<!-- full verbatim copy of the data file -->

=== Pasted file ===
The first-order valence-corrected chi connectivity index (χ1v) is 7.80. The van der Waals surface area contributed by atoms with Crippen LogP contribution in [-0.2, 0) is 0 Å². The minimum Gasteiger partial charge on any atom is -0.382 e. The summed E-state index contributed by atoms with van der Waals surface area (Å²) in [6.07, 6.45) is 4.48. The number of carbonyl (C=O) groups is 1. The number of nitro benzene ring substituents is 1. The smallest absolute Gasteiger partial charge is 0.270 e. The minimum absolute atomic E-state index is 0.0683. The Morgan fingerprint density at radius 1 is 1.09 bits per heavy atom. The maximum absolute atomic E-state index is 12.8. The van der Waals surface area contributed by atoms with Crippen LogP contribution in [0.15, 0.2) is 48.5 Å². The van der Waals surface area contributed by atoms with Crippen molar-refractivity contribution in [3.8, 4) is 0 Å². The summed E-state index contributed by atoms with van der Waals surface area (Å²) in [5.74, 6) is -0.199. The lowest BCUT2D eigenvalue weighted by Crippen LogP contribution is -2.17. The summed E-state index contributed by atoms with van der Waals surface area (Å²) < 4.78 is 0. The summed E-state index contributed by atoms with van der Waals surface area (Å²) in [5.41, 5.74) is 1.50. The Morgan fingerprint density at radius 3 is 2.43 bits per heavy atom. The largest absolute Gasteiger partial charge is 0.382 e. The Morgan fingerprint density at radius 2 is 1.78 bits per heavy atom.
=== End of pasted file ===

The first-order valence-corrected chi connectivity index (χ1v) is 7.80. The van der Waals surface area contributed by atoms with Crippen LogP contribution in [-0.2, 0) is 0 Å². The minimum Gasteiger partial charge on any atom is -0.382 e. The summed E-state index contributed by atoms with van der Waals surface area (Å²) in [6.07, 6.45) is 4.48. The number of carbonyl (C=O) groups is 1. The number of nitro benzene ring substituents is 1. The smallest absolute Gasteiger partial charge is 0.270 e. The minimum absolute atomic E-state index is 0.0683. The Morgan fingerprint density at radius 1 is 1.09 bits per heavy atom. The maximum absolute atomic E-state index is 12.8. The van der Waals surface area contributed by atoms with Crippen LogP contribution in [0.15, 0.2) is 48.5 Å². The van der Waals surface area contributed by atoms with Crippen molar-refractivity contribution in [3.8, 4) is 0 Å². The summed E-state index contributed by atoms with van der Waals surface area (Å²) in [5.74, 6) is -0.199. The lowest BCUT2D eigenvalue weighted by Crippen LogP contribution is -2.17. The summed E-state index contributed by atoms with van der Waals surface area (Å²) < 4.78 is 0. The summed E-state index contributed by atoms with van der Waals surface area (Å²) in [5.41, 5.74) is 1.50. The Morgan fingerprint density at radius 3 is 2.43 bits per heavy atom. The largest absolute Gasteiger partial charge is 0.382 e. The Morgan fingerprint density at radius 2 is 1.78 bits per heavy atom.